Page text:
Received: by alpheratz.cpm.aca.mmu.ac.uk id JAA24308 (8.6.9/5.3[ref firstname.lastname@example.org] for cpm.aca.mmu.ac.uk from email@example.com); Thu, 7 Feb 2002 09:04:17 GMT Date: Thu, 7 Feb 2002 00:58:35 -0800 Message-Id: <200202070858.g178wZm05283@mail14.bigmailbox.com> Content-Type: text/plain Content-Disposition: inline Content-Transfer-Encoding: binary X-Mailer: MIME-tools 4.104 (Entity 4.116) X-Originating-Ip: [220.127.116.11] From: "Joe Dees" <firstname.lastname@example.org> To: email@example.com Subject: Re: Words and memes Sender: firstname.lastname@example.org Precedence: bulk Reply-To: email@example.com('binary' encoding is not supported, stored as-is)
>Date: Wed, 06 Feb 2002 22:55:08 +1100
> firstname.lastname@example.org Jeremy Bradley <email@example.com> Re: Words and memesReply-To: firstname.lastname@example.org
>At 11:39 PM 5/02/02 -0800, you wrote:
>>>Date: Tue, 05 Feb 2002 20:47:53 +1100
>>> email@example.com Jeremy Bradley <firstname.lastname@example.org> Re: Words and
>>>>If "meme" is taken to be equivalent to "idea," then it becomes culturally
>>>>universalized and ceases to have meaning. On the other hand, if "meme" is
>>>>equated with "learned behavior," then it becomes biologically universalized
>>>>and also ceases to have meaning. Any term that can be collapsed into
>>>>another term is just an abstraction. It has no existence outside of the
>>>>word we've made up for it.
>>>Good points. What if 'meme' is simply a word signifying a strand of
>>>cultural information which resides in cultural artefacts (even a hammer)
>>>which enables the replication of the culture?
>>I see memes as encodings of meaningful information that are replicated for
>fitness reasons. They may be encoded in neural nets, behavior or
>artifacts, and many are encoded in all three.
>I have a problem with the subjective nature of the 'fitness' concept as I'm
>not sure that what we now think of as 'fit', may not, in another time or
>place, be thought of as fukt.
>Neural nets are not my thing Joe but I am sure that information is encoded
>Think about this short story:
>Once upon a time there was a handsome Prince. He travelled throughout his
>father's kingdom fighting dragons and saving maidens until one day he saved
>a beautiful maid. They immediately fell in love and, on their wedding day,
>his father abdicated and set the happy couple on the throne in his place.
>They ruled long and wisely and all in the land prospered. THE END
>I can see that the stratified 'ideas' of linear time, heredity, beauty,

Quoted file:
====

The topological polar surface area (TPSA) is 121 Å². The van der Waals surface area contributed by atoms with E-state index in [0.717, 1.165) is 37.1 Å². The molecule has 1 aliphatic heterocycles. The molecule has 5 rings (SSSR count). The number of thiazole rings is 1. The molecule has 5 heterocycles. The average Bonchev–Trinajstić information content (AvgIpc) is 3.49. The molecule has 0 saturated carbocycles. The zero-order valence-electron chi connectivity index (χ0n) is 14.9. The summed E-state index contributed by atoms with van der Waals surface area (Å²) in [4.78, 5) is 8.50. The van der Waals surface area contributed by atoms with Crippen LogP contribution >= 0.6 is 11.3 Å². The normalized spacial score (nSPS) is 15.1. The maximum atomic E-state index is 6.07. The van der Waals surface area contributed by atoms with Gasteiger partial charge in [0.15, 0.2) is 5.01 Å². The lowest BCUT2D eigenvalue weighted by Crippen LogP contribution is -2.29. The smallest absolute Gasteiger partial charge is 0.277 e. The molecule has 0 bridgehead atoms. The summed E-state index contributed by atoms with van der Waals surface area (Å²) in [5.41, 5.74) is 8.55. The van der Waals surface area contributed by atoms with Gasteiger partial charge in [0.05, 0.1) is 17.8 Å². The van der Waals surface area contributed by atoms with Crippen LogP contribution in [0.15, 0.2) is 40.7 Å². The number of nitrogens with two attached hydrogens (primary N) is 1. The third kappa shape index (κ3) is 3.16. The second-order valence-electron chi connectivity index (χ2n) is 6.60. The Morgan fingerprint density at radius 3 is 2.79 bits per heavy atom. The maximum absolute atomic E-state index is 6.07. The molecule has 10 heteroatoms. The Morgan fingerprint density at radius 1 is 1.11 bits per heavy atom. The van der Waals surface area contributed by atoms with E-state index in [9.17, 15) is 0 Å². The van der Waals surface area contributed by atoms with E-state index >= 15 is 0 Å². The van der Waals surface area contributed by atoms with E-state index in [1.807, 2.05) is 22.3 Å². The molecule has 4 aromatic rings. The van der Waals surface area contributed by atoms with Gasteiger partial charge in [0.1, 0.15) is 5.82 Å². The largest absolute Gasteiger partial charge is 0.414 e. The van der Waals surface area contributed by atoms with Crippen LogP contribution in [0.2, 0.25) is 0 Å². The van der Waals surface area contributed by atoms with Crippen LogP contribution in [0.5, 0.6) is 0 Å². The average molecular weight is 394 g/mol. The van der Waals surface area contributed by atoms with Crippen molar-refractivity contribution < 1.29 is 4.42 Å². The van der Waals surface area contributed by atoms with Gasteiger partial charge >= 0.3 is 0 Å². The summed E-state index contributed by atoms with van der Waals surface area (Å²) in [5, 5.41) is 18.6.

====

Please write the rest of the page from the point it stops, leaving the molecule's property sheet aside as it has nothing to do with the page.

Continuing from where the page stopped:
>hierarchy, travel, purity, chastity, romance, etc. form a strand of
>normalising cultural information which replicates the culture, but I don't
>agree that an isolated 'idea' (say travel) is a 'meme' any more than a
>single segment of a gene (like the one that made me go bald) is a gene.
>What was your favourite story when you were quite young? Has it any
>relevance in your adult life? What family stories of ancestral 'behaviours'
>do you, or will you, tell your children - why? What 'codes' are in the
>stories and why do some survive for thousands of years?
>I think that 'important' cultural values were passed intergenerationaly in
>stories and that we retain them in our storyscape because they inculcated
>those 'values' in us. In order to pass the values on, we pass on the stories.
>The core values of our culture are therefore to be found in the oldest
>stories. For example, if we look at the sequence of 'ideas' in Genesis
>(even if you are agnostic) we can understand much of what we do today.
It is of course circular; that which has had the most reproductive success is retrospectively adjudged as the most fit.
>This was distributed via the memetics list associated with the
>Journal of Memetics - Evolutionary Models of Information Transmission
>For information about the journal and the list (e.g. unsubscribing)
Looking for a book? Want a deal? No problem AddALL!
http://www.addall.com compares book price at 41 online stores.
This was distributed via the memetics list associated with the
Journal of Memetics - Evolutionary Models of Information Transmission
For information about the journal and the list (e.g. unsubscribing)
This archive was generated by hypermail 2b29 : Thu Feb 07 2002 - 09:15:12 GMT